Major Adam Teofil Solski – the chronicler of Katyn
Adam Teofil Solski was born on 4 January 1895 in the village of Milatycze near Lviv. He was the son of Marian and Maria (née Wantałowicz). He had five siblings, including brother Kazimierz, a captain of the artillery in the Polish Army. He studied at the cadet school in Bełchatów and at the Higher School for Officers. During World War I, he joined the Eastern Legion and was then forcibly conscripted into the Austro-Hungarian Army, which he deserted. In 1915 he was wounded at Monte Sabotino. In 1916 he joined the Polish Legions. After the so-called Oath Crisis, he was a member of the Polish Auxiliary Corps. After the end of the war, he settled in Lviv.
During the battles for Lviv, he fought as a cadet in the 5th Infantry Regiment of the Polish Legions. From mid-1919 he was assigned to General Haller’s army. During the Polish-Bolshevik war, he took part in the Kyiv expedition. During the interwar period he served in the 9th Infantry Division - first in Łuków, and then in Brest. On 1 May 1923 he was promoted to the rank of captain of the Polish Army. Nine years later, he was promoted to the rank of major of the infantry in the Polish Army. In 1938 he was transferred to the 57th Infantry Regiment to Poznań, where he lived until the outbreak of World War II. For his military service, he was awarded, among others, the Cross of Valour, the Silver Cross of the Order of Virtuti Militari and the Silver Cross of Merit.
After the outbreak of World War II and the Soviet aggression against Poland, he was taken prisoner in Tarnogród on 28 September 1939. Two days later, he arrived in Volochysk, the reception point for POWs, organised by the NKVD. On 5 October he was sent to the NKVD POW camp in Putyvl, and on 3 November 1939 he was transported to the Kozelsk camp, where he met his brother, Kazimierz. In Kozelsk Adam Solski became the commander of one of the blocks. His family comprising of his wife Anna née Trojanowska (called ‘Danka’ in his diaries) and his daughter Ewa, escaped from Poznań to Lviv after 1 September 1939. After the entry of the Soviet army, they managed to get to Warsaw.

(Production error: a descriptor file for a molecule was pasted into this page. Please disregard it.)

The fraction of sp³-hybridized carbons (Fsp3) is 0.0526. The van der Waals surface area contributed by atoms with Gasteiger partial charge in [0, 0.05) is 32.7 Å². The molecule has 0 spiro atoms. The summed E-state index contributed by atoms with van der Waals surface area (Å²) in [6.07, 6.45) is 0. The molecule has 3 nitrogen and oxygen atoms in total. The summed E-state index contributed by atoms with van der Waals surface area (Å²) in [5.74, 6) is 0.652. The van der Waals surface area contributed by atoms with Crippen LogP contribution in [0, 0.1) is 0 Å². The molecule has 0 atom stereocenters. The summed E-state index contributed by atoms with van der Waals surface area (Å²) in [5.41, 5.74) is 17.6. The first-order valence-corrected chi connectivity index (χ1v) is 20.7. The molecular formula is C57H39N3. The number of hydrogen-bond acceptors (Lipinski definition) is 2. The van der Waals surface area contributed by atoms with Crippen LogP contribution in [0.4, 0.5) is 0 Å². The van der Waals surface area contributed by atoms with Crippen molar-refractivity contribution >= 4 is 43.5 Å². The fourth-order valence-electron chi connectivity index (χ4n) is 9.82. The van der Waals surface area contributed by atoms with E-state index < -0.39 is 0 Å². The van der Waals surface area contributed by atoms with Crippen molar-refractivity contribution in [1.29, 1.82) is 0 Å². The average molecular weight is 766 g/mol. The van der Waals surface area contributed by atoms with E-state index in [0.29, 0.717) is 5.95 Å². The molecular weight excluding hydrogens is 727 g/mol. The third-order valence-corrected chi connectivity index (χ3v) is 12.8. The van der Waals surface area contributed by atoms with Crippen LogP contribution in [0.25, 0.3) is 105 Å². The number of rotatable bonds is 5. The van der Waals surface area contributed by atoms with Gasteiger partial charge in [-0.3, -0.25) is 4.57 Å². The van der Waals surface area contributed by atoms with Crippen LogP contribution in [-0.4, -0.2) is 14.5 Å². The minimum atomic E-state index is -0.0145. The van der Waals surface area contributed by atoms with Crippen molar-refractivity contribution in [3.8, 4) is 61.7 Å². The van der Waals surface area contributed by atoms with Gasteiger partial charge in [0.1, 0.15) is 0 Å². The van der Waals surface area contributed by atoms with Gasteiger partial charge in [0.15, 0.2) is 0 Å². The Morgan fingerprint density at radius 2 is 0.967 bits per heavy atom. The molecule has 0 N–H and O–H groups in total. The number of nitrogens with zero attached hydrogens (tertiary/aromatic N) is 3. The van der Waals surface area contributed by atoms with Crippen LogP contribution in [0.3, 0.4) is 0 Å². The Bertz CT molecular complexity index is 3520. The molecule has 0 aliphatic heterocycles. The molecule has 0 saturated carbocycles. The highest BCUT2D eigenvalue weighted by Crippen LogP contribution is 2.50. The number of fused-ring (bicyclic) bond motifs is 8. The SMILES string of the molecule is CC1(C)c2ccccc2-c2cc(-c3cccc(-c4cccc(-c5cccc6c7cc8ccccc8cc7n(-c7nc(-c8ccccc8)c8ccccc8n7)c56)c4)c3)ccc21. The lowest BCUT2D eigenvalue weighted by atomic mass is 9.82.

Major Solski left behind one of the most detailed diaries, which he kept from the moment of entering into Soviet captivity until almost the last minutes before his execution in the Katyn Forest. The diary was found by his body on 24 April 1943 during the German exhumations and was often quoted on Radio Free Europe after the war.
On 7 April 1940 Major Solski was sent to be at the disposal of the NKVD Regional Office in Smolensk. His name is listed on consignment note No. 015/2 dated 5 April 1940 under No. N 413-41-2159. On that day, he made the following note in his diary: “After the search, at 4:55 p.m. (our Polish time: 2:55 p.m.) we left the walls and barbed wire of the Kozelsk camp. We were put in prison cars. The kind of cars I have never seen in my life. [They say] that 50% of passenger rail cars in the USSR are prison cars.” It is known that major Solski left the camp with three generals: Minkiewicz, Smorawiński and Bohaterewicz, and was murdered on 9 April 1940. The last entry, dated 9 April, reads: “Five o’clock in the morning. At dawn, the day had a strange start. Leaving in a prison truck in compartments [terrible!]. [We were] brought to some forest; something like a summer resort. A detailed search was done here. My watch, showing 6:30 a.m. (8:30 a.m.), was taken away. I was asked about my wedding ring which (...). They took away my roubles, main belt, penknife.” A few minutes later major Adam Solski was murdered with a shot in the back of his head from a close distance. His brother, Kazimierz was murdered in Katyn about a week later, most probably on 17 April 1940.
On 5 October 2007, major Adam Solski was posthumously promoted to the rank of lieutenant colonel of the Polish Army.